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Fear limits our potential
There are many issues facing us today, among them are terrorism, mass murder, poverty, hunger, and immigration. However, we cannot as a nation live in fear and allow it to direct the way we react to these issues. As F.D.R. said, "The only thing we have to fear is fear itself." Yet we overreact, as seen by the actions of Congress to stop the refugees from entering the United States.
Looking back on our history, we have welcomed thousands of people seeking safety in this country. Many of these people went on to contribute to the well-being of the nation through the discovery of cures for illness and new technology.
We have acted wrongly, too, as in 1939 when we would not allow the Jewish refugees fleeing Nazi Germany to enter our country, forcing them to return to Germany to meet uncertain fates. Among them might have been someone who could've found the cure for cancer.
And after Pearl Harbor we acted out of fear and rounded up the Japanese-Americans and put them into camps.
The members of Congress and the governors who want to stop the Syrian refugees from entering this country have forgotten where they came from. Can Paul Ryan say that his forefathers were born here? Can Donald Trump trace his
ancestry back to a Native American? Can Louise Slaughter show proof that her family did not come here from Europe?
We are a nation of immigrants and have always been a nation of immigrants.
My parents passed through Ellis Island and I have visited there many times. You cannot image how fearful those immigrants were. Yet thousands made it to this country, raised their families, and contributed in so many ways.
I am a first-generation American, the first in my family to go to college, and it just so happens that I am totally deaf. I would not have the opportunities I have anywhere else but in America. I am so thankful that my parents fled Eastern Europe.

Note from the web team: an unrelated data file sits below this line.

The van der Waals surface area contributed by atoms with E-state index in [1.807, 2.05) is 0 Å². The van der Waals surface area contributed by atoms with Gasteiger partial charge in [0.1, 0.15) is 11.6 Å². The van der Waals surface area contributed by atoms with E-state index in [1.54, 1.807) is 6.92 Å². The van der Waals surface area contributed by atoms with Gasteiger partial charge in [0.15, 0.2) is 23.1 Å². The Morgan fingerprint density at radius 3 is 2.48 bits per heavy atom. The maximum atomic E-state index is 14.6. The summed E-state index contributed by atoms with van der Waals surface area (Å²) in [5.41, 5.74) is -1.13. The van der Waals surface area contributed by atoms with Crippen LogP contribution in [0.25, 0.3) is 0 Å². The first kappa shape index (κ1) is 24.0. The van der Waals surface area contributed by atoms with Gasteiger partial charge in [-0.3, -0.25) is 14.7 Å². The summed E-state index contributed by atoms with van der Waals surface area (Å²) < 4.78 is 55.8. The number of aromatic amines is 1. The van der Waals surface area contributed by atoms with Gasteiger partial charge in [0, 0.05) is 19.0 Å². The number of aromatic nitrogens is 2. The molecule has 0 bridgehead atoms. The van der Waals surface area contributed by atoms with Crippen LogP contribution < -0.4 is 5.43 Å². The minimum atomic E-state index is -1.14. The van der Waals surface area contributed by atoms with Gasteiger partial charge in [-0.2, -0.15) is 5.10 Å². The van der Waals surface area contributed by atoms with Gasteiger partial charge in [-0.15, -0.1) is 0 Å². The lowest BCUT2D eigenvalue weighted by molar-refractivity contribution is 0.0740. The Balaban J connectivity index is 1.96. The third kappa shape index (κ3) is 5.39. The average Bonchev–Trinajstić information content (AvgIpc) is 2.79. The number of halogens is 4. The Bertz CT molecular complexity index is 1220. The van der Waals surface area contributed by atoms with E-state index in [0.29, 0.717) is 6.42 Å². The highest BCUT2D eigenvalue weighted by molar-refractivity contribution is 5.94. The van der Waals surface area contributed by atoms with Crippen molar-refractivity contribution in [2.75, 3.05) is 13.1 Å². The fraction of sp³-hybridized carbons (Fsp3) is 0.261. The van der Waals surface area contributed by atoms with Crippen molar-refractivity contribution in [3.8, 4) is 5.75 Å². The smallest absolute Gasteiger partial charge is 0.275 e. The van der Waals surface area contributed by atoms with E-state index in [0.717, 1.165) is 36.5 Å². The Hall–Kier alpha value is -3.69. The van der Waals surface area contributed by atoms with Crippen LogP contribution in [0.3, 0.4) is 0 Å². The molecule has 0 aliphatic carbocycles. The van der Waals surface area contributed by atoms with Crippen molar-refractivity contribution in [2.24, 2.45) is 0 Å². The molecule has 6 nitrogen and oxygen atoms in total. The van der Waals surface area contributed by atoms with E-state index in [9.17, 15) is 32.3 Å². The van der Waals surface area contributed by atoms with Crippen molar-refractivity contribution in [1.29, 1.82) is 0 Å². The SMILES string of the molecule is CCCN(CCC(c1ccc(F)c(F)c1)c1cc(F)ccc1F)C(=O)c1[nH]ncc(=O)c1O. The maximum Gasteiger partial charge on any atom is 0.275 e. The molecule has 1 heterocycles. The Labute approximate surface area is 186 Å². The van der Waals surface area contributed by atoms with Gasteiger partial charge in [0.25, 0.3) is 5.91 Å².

Let us not be governed by fear.
DR. ROBERT MENCHEL
Nuanced viewpoints are critical
Thank you for being brave enough to publish the Mara Ahmed guest commentary (Opinion, December 2). This kind of tell-it-like-it-REALLY-is perspective, compared to The Good Guys vs. The Bad Guys brain-numbing mentality that we are spoon-fed by most of the US media, is more than needed; it is essential.
Fetal tissue has been invaluable
Research will sadly lack if fetal tissue is not available. Fetal tissue has helped create breakthroughs in some heinous diseases. But if people rather fetal tissue be thrown away or buried where it does no good, so be it. And as for you who suffer from diseases for which cures could have been found, well, remember you might have been helped or healed, were it not for narrow minds.
On plans to redevelop the Rochester Psychiatric Center site for housing, hotel, and commercial (News, December 2):
From what I've heard, it's been abandoned for so long it's structurally unsound. And possibly haunted.
Damn... I was hoping they were going to actually use the building instead of tearing it down.